Saturday, March 12, 2011
Exposed: TSA Sued for Naked Screening
Does it make sense to dedicate scarce airport screening resources as much on elderly grandmothers as on twenty-something old men with passports from nations in the Middle East? The question may be closer than you may think.
This week brought reports that the Electronic Privacy Information Center ("EPIC"), a privacy rights advocacy group, presented its argument in a federal case against the Transportation Security Administration ("TSA"), intending to stop TSA from using airport scanners that show naked images of a passenger's body as a primary means of screening. EPIC wants the U.S. Court of Appeals in Washington, D.C. to compel TSA to make a new rule regarding airport screening with input from the public before it goes into effect.
EPIC claims that such screening is an "unreasonable search" in violation of a passengers' civil rights under the Fourth Amendment of the United States Constitution. The government has countered that the searches are "minimally invasive" and that Congress gave the TSA responsibility to protect the traveling public from evolving threats and "should not have to stop every five minutes for comment and rulemaking."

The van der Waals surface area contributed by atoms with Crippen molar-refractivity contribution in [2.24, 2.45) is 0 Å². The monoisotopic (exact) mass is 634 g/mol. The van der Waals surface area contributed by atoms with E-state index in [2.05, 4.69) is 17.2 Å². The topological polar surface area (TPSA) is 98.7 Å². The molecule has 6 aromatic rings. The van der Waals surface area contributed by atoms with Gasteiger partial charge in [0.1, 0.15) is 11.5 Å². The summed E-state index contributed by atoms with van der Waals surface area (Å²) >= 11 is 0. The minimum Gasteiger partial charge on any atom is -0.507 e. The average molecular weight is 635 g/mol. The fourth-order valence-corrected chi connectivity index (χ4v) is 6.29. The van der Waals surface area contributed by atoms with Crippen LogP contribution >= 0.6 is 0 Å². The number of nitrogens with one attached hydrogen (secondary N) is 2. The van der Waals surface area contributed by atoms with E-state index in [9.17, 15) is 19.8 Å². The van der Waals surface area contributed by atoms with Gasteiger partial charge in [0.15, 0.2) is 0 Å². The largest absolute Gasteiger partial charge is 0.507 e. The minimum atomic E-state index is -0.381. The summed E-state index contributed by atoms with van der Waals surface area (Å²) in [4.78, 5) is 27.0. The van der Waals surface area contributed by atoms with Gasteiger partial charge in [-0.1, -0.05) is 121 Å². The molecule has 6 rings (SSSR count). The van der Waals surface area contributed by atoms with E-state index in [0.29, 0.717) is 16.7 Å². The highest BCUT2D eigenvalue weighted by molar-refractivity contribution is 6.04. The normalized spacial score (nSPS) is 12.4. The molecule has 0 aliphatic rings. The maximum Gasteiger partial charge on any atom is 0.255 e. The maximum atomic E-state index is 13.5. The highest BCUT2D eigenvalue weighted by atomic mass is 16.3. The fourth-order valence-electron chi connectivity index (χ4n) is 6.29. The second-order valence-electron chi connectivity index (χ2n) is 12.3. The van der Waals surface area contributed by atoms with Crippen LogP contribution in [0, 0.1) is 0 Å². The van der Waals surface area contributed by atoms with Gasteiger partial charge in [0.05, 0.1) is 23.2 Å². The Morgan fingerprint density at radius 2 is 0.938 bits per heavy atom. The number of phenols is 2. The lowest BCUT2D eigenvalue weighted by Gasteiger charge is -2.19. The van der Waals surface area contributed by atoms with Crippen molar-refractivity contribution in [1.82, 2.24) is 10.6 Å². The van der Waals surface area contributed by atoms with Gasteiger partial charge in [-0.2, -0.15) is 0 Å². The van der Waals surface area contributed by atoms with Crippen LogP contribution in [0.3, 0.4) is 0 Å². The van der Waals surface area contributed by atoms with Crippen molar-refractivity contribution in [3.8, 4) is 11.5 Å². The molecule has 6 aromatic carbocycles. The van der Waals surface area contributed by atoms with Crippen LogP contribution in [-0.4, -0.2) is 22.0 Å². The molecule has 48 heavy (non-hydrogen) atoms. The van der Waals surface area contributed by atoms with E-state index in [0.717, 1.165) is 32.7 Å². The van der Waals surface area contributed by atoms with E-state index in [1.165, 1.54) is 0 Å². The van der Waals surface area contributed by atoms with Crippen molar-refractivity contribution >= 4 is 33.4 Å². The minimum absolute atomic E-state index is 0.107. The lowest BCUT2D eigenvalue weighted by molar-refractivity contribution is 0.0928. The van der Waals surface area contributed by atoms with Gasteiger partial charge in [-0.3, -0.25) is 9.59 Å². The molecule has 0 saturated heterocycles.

Whether or not the court has the authority to require TSA to make a new rule is an open question, particularly in light of the fact that passengers can always opt out of the screening and undergo a pat-down (which raises its own set of concerns).
In any event, the law is not definitive on the issue of profiling. In the case of Alshrafi v. American Airlines, Inc., 321 F. Supp. 2d 150 (D. Mass. 2004), a federal district judge framed the controversy of race-based airline passenger profiling like this:
Since the terrorist attacks of September 11, 2001, this country has struggled to meet the stringent demands of national security and, simultaneously, to protect the civil rights of the American people. Some have argued that the practice of racial profiling, wherein law enforcement officials or others single out members of a particular race for heightened investigatory scrutiny, based primarily or exclusively on racial characteristics that allegedly correlate with criminality, represents a conflict between those twin goals. They argue that although members of all races are entitled to be treated equally, racial profiling is a rational and effective security measure. Others argue, much more persuasively, that racial profiling is not a legitimate security measure, and that at least in the realm of discrimination, liberty and security do not conflict.
To be continued ...